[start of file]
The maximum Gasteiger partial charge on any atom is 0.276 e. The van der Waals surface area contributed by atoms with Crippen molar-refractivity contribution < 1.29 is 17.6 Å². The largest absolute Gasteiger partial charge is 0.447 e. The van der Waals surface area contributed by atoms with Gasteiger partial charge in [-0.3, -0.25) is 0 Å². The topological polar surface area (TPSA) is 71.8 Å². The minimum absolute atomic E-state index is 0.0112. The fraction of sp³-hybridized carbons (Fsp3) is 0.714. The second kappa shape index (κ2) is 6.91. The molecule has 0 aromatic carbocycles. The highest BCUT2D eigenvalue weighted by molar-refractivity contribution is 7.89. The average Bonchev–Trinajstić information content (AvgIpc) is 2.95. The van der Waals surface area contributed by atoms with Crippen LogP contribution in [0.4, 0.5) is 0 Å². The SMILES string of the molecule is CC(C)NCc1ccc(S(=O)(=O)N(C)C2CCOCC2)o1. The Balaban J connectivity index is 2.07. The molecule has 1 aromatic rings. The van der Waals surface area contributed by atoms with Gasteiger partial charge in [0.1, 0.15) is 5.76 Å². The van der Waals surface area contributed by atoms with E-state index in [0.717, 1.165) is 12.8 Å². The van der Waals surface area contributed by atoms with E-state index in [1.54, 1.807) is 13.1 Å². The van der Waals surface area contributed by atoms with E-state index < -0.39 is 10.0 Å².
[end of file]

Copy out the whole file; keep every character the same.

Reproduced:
The maximum Gasteiger partial charge on any atom is 0.276 e. The van der Waals surface area contributed by atoms with Crippen molar-refractivity contribution < 1.29 is 17.6 Å². The largest absolute Gasteiger partial charge is 0.447 e. The van der Waals surface area contributed by atoms with Gasteiger partial charge in [-0.3, -0.25) is 0 Å². The topological polar surface area (TPSA) is 71.8 Å². The minimum absolute atomic E-state index is 0.0112. The fraction of sp³-hybridized carbons (Fsp3) is 0.714. The second kappa shape index (κ2) is 6.91. The molecule has 0 aromatic carbocycles. The highest BCUT2D eigenvalue weighted by molar-refractivity contribution is 7.89. The average Bonchev–Trinajstić information content (AvgIpc) is 2.95. The van der Waals surface area contributed by atoms with Crippen LogP contribution in [0.4, 0.5) is 0 Å². The SMILES string of the molecule is CC(C)NCc1ccc(S(=O)(=O)N(C)C2CCOCC2)o1. The Balaban J connectivity index is 2.07. The molecule has 1 aromatic rings. The van der Waals surface area contributed by atoms with Gasteiger partial charge in [0.1, 0.15) is 5.76 Å². The van der Waals surface area contributed by atoms with E-state index in [0.717, 1.165) is 12.8 Å². The van der Waals surface area contributed by atoms with E-state index in [1.54, 1.807) is 13.1 Å². The van der Waals surface area contributed by atoms with E-state index < -0.39 is 10.0 Å².